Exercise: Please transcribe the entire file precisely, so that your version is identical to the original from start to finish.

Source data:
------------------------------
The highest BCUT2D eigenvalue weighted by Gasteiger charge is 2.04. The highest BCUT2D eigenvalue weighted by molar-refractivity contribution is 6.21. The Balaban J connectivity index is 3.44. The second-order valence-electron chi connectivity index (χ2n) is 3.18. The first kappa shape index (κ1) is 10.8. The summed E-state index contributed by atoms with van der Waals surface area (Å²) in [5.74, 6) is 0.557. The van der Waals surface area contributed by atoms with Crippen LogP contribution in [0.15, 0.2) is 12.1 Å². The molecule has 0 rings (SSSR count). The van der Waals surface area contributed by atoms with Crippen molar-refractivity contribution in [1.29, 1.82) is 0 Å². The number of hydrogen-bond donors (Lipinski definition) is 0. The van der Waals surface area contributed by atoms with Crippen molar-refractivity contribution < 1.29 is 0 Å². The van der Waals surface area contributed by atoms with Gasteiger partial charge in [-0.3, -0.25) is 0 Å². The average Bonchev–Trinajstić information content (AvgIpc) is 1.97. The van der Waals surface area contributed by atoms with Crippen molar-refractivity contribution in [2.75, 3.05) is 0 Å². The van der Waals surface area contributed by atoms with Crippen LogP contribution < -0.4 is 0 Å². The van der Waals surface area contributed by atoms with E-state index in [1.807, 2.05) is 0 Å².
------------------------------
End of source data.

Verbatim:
The highest BCUT2D eigenvalue weighted by Gasteiger charge is 2.04. The highest BCUT2D eigenvalue weighted by molar-refractivity contribution is 6.21. The Balaban J connectivity index is 3.44. The second-order valence-electron chi connectivity index (χ2n) is 3.18. The first kappa shape index (κ1) is 10.8. The summed E-state index contributed by atoms with van der Waals surface area (Å²) in [5.74, 6) is 0.557. The van der Waals surface area contributed by atoms with Crippen LogP contribution in [0.15, 0.2) is 12.1 Å². The molecule has 0 rings (SSSR count). The van der Waals surface area contributed by atoms with Crippen molar-refractivity contribution in [1.29, 1.82) is 0 Å². The number of hydrogen-bond donors (Lipinski definition) is 0. The van der Waals surface area contributed by atoms with Crippen molar-refractivity contribution < 1.29 is 0 Å². The van der Waals surface area contributed by atoms with Gasteiger partial charge in [-0.3, -0.25) is 0 Å². The average Bonchev–Trinajstić information content (AvgIpc) is 1.97. The van der Waals surface area contributed by atoms with Crippen molar-refractivity contribution in [2.75, 3.05) is 0 Å². The van der Waals surface area contributed by atoms with Crippen LogP contribution < -0.4 is 0 Å². The van der Waals surface area contributed by atoms with E-state index in [1.807, 2.05) is 0 Å².